*** UPDATE 03/14/2022: TPWD passed the proposed speckled trout regulations which will go into effect March 16th, 2022. You can find the most recent speckled sea trout regulations and limits here.
The speckled sea trout is one of the most popular inshore fish in Texas because it can be caught year-round and make for a delicious meal. Unfortunately, their population has been on the decline since 2018 with two clear contributing factors—the winter storm and the increase in recreational angler activity as a result of COVID-19.
With the recent population decline, Texas Parks and Wildlife staff have proposed new and more strict regulations to help speckled trout recover. These new regulations would impact a majority of the Texas Coast, but TPWD will hold public discussions at various locations across the state from January 11-13th. TPWD will vote on the proposed regulation changes from January 26-27th.
The speckled sea trout population took a hit in 2020 with increased pressure from a rise in recreational angler participation during COVID. Texas saw a rise of 50,000 combination hunting and fishing licenses and 70,000 fishing licenses compared to previous years. Recreational fishing participation increased because it was seen as a safe activity and a great way to get outside during the start of the pandemic.
The second and more severe blow to the Texas speckled trout population came from the winter storm in early 2021. Speckled trout winter in shallow bays and backwaters but will move to deeper water to escape a drop in temperature. The February storm brought sub-freezing temperatures to the coast, rapidly cooling the water before the trout could escape to deeper waters. The low temperatures severely impacted the sea trout population, killing an estimated 160,000 fish—143,000 of which died in the Laguna Madre. The die-off in the Laguna Madre caused emergency limits to quickly be put in place.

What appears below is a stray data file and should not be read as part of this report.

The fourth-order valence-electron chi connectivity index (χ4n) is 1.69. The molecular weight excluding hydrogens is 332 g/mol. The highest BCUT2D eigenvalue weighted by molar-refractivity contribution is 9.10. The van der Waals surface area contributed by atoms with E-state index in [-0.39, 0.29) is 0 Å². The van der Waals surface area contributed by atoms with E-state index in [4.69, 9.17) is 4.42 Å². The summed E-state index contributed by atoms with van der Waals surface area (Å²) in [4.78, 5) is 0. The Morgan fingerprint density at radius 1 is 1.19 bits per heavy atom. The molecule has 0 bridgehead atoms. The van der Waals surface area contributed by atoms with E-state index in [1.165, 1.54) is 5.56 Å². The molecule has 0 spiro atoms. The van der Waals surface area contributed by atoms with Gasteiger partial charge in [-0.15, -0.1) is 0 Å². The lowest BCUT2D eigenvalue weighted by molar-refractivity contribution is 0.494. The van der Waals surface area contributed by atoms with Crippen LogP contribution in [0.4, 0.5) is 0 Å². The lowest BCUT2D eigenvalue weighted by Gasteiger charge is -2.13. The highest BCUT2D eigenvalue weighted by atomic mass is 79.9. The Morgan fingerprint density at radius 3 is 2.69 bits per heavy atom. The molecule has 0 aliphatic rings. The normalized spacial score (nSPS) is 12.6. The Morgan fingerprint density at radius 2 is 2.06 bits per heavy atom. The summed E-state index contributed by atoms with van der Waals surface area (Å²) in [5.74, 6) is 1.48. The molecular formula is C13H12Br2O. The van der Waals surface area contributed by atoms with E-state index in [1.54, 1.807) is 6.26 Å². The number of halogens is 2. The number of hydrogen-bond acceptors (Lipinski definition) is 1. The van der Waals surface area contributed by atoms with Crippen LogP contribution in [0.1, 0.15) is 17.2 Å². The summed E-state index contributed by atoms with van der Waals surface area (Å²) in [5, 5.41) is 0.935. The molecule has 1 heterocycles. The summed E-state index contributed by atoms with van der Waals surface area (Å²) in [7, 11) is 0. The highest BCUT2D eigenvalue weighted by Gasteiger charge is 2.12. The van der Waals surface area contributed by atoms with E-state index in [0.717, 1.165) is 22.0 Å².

Current speckled trout limits allow anglers to keep 5 fish per day within the slot limit of 15”- 25”. Additionally, one of the five fish is allowed to be over 25”. The proposed limits would drop the daily bag limit to three fish per person and tighten the slot limit to 17”- 23”. The one oversized fish currently allowed would also be dropped with the new regulations.
The area that the proposed new limits would impact would run from the Lower Laguna Madre to Eastern Matagorda Bay and include gulf waters within 500 feet from shore. The bays that fall within the range of the potential new regulations are Corpus Christi, Lower Laguna Madre, Upper Laguna Madre, Aransas, San Antonio, and Matagorda.
The proposed regulations are not official yet, but they will likely be adopted and go into effect starting in early 2022 with the earliest date being at the start of the new year. The regulations are expected to be adopted quickly because the recommendations came from Texas Parks and Wildlife Staff and were proposed to the Texas Parks and Wildlife Commission.
Under the proposed plan, the new regulations would last until August of 2023. Once the regulations expire, the slot and bag limits would revert to the previous/current limits in the affected areas. The strict limits over the next 18 months would attempt to reduce pressure on speckled sea trout for two spawning events which could allow the species to recover.
Updated on December 24, 2022
December 10, 2021
April 26, 2022
March 8, 2022
January 19, 2021
October 26, 2020
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